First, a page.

Since hurricanes are rare in the northeast -- at least compared to the southeast -- having been hit only 68 times since record-keeping began in 1851, it is even harder to predict the effects of a hurricane like Sandy.
Though Sandy "only" reached category 1 hurricane status, Sandy's impact was predicted to be even worse due to the onset of a cold front -- and it was, significantly so. Prior to impact, cost estimates were ranging at or slightly above one billion dollars, however since it made landfall current estimates are predicting 20 billion dollars in damage from the "Frankenstorm," which would make it one of the top 10 costliest hurricanes in U.S. history.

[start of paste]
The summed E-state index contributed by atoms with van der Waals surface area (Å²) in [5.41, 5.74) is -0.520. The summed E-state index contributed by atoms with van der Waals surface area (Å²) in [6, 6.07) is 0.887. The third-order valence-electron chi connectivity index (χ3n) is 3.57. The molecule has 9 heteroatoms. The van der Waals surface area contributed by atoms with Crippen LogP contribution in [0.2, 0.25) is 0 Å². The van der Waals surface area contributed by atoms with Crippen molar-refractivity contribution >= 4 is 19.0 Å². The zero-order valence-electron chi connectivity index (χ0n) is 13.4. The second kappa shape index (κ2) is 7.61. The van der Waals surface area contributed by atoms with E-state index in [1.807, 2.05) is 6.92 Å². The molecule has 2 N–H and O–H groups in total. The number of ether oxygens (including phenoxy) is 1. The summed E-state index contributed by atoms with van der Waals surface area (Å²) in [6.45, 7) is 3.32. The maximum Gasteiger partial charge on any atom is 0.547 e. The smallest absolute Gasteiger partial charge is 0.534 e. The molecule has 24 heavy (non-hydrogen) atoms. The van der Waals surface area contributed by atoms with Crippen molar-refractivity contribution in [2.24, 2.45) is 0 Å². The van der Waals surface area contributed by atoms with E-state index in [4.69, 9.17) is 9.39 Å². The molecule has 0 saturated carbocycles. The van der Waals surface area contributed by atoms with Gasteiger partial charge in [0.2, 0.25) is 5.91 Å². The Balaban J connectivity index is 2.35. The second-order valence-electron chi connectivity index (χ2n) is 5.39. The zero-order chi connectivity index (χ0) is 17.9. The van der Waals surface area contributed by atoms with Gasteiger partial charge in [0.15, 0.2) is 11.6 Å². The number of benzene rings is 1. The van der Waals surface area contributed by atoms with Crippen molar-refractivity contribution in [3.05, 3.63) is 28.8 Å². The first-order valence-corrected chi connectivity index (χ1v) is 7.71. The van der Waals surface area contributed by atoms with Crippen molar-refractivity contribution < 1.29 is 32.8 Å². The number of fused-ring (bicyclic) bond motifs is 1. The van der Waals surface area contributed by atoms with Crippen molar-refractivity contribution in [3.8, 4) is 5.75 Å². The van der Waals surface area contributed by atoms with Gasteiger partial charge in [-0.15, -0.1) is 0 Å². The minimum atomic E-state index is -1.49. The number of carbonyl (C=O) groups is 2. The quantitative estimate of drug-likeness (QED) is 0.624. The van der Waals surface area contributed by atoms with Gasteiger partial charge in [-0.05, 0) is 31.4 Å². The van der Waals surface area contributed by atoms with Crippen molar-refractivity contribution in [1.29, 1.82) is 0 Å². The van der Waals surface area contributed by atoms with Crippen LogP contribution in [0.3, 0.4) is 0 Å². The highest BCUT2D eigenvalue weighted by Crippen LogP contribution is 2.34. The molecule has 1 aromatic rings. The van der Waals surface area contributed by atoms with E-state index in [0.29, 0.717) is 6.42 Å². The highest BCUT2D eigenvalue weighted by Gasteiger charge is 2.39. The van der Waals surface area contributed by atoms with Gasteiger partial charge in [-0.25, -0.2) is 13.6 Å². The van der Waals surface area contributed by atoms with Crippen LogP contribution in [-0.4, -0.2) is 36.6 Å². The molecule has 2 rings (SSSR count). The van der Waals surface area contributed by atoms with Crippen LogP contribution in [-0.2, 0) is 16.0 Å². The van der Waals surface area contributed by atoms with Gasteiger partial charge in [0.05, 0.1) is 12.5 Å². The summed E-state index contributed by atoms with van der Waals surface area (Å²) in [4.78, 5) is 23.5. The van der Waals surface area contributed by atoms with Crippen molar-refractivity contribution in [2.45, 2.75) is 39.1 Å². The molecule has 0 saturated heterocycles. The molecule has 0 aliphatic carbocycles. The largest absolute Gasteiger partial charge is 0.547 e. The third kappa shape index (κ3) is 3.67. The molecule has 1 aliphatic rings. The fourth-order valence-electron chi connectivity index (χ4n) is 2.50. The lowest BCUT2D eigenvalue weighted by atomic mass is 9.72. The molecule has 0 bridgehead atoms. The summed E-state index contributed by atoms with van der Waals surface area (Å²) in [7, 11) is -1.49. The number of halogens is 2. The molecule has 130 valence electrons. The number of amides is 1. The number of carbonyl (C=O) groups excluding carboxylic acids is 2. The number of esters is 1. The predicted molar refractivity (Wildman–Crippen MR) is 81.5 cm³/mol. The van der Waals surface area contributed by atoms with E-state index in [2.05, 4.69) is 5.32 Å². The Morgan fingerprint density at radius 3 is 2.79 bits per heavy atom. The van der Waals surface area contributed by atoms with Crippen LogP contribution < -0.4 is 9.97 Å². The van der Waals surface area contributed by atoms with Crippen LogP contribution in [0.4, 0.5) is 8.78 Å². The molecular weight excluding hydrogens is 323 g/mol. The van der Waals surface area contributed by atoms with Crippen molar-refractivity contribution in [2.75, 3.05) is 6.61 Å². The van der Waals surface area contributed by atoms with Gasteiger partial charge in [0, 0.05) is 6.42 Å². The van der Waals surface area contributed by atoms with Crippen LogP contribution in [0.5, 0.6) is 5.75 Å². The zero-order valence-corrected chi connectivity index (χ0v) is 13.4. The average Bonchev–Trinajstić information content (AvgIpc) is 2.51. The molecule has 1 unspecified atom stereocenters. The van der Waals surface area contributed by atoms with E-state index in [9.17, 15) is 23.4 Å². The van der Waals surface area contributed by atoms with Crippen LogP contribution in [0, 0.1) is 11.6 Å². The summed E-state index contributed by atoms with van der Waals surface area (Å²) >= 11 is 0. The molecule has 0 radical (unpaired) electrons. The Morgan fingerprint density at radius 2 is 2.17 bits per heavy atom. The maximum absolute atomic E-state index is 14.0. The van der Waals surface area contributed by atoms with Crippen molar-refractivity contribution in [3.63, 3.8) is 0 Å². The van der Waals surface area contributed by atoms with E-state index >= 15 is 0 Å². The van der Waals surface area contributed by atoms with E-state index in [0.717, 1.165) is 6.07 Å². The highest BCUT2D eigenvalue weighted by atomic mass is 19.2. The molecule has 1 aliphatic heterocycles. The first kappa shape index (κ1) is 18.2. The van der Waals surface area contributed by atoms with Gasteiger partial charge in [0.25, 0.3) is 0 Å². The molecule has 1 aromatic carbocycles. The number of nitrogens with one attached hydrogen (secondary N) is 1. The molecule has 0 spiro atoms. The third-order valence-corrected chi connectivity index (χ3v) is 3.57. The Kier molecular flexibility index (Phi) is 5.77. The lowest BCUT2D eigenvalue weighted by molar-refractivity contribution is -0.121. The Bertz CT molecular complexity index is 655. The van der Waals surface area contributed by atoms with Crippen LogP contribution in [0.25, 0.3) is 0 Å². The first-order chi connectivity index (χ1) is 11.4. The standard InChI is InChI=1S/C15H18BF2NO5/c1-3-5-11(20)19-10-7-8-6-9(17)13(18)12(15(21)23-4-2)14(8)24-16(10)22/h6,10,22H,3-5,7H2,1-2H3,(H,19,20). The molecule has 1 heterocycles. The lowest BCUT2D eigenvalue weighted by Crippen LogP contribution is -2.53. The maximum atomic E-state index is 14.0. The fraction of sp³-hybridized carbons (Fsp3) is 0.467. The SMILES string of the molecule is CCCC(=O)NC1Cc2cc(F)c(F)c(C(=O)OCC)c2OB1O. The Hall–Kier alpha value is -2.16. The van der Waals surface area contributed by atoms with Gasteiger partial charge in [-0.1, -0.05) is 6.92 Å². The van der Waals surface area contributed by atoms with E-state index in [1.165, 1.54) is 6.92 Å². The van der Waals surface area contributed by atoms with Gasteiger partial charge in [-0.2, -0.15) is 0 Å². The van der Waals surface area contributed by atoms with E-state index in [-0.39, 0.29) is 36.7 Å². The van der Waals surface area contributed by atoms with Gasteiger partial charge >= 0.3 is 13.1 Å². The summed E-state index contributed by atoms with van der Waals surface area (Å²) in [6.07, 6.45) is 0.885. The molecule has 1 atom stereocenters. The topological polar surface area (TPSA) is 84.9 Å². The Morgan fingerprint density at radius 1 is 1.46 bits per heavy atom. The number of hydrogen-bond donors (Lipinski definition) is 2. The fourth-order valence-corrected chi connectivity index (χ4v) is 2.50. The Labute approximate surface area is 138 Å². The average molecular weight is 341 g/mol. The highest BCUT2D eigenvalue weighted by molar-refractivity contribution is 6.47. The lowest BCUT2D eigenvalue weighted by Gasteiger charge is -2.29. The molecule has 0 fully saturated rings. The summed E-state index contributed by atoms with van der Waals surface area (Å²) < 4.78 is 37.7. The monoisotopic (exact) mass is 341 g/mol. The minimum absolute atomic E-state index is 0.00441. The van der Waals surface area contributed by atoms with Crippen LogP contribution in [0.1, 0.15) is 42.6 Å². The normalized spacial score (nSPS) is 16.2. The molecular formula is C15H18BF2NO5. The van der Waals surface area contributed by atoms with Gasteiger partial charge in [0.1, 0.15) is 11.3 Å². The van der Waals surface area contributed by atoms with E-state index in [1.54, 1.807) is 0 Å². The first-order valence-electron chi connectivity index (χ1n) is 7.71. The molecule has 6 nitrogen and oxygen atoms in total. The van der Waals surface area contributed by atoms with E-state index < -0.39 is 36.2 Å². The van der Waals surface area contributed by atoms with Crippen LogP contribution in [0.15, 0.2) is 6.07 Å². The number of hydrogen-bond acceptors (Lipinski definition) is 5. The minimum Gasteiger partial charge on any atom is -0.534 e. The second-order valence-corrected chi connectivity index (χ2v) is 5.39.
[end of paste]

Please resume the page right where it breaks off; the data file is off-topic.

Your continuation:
Deemed a "Post-Tropical Cyclone" by the National Hurricane Center, Sandy caused severe high winds with gusts over 100 mph, snowstorms, and record breaking storm surge flooding.
The second largest hurricane to form in the Atlantic was Hurricane Igor at 920 miles, with Hurricane Katrina being the smallest of the ten at 415 miles in diameter -- but in terms of overall damage, for Katrina at least, size didn't matter.
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